It is already a month since our visit to the heart of Champagne, Epernay. It was really the perfect place to stay as a group without a car. We were able to reach many smaller towns within 15 to 20 minutes by cab. The cost was reasonable as we split it six-ways. One of the houses we visited was Larmandier-Bernier, a champagne producer in Vertus known also for its biodynamic practices.
Larmandier-Bernier is a family affair. Pierre and Sophie Larmandier produce eight different cuvees using natural winemaking techniques. Their vineyard is planted with 85% Chardonnay and 15% Pinot Noir. The grapes are harvested manually. The alcoholic fermentation is done in large Austrian oak barrels. Except for the Pinot Noir which is matured in large cement eggs. The fermentation begins spontaneously thanks to the natural yeast present on the bloom of the grapes. The wines are matured on their lees. Larmandier does malolactic fermentation depending on the year and the harvest. The explanation for this was simple: if the wine starts the malolactic process, they do not try to stop it. The wine does what it wants.
The bottles age in Larmandiers chalk cellar where they are riddled, some by hand (the vintages) and some by machine. All bottles are discorged by hand (God that’s a lot of work). After the discorgement, the bottles rest for six months before they are released to the market. Dosage is added depending on the cuvee, however, just as I, the Larmandier family prefers the wine as natural as possible. Zero dosage is the optimum.
The Larmandier tasting house is very elegant. I felt a bit out of place with my yellow raincoat. Perhaps they thought I am an enthusiast, ready to head for the fields, and thus dressing like a true pro. Yes! Lets say that I fit in perfectly and looked like a pro. We tasted four different champagnes: Longtitude, Terre de Vertus , Vielle Vigne du Levant and Rosé de Saignée.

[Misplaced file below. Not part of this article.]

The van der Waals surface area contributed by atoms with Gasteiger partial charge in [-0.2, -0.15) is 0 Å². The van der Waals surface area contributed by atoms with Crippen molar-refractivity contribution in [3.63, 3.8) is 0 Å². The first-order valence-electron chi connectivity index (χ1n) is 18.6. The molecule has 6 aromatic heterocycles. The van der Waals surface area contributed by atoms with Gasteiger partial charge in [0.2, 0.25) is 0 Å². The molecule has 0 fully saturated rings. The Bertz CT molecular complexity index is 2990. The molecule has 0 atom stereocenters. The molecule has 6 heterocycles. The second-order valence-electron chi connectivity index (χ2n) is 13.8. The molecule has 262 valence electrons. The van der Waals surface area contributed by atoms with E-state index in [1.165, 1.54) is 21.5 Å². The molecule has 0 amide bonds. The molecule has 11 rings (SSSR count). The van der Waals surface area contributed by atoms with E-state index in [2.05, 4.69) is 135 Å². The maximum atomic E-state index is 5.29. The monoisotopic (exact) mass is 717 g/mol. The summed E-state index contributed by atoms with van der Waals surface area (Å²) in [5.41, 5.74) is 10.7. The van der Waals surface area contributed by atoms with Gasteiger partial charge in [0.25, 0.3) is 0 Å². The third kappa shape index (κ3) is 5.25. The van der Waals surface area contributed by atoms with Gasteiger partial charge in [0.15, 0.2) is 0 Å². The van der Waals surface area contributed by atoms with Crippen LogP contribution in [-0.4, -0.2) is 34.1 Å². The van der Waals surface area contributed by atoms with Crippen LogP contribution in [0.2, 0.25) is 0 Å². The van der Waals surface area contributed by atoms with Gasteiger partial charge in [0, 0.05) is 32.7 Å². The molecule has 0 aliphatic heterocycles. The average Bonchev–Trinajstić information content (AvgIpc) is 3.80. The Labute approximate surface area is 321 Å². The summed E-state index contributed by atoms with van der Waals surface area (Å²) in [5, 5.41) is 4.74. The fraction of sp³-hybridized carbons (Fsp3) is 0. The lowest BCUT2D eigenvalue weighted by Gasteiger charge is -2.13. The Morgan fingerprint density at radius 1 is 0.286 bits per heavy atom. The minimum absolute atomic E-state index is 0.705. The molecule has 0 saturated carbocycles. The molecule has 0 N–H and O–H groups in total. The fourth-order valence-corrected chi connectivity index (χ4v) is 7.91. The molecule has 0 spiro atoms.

Longtitude is one of Larmandiers entry-level wines, an extra-brut made from 100% chardonnay. Quoting Jancis Robinson, the wine was clean, refreshing and fabulous! Terre de Vertus is also a blanc de blancs. It is a single vineyard champagne with zero dosage (or just a small drop). This one was clearly my favorite with mineral flavors and high acidity. The Vielle Vigne du Levant is a Grand Cru from Cramant. It is also a single vineyard wine with grapes from a plot that is facing south-east. The wine was juicy, intense with a creamy texture. Last but not least, the Rosé de Saignée is a 100% Pinot Noir. It is produced with the Saignée method: when the grapes are pressed into a must, some of the pink juice can be leaked out at an early stage (you can read about the different ways for producing a rosé here). This is a method that is often used to intensify tannins in a rosé. Perhaps this is why I really didn’t like this one. Just not my style.
All in all, a very friendly visit. The tasting felt very relaxing and professional. No one stared at our yellow raincoats (Patrik was also wearing one) and we tasted our wines from Zalto glasses. We also bought a few bottles of Terre de Vertus to take home. That was definitely my favorite wine from the tasting.
To book a tour and tasting at the estate, book a time in advance. You can find the instructions on their website.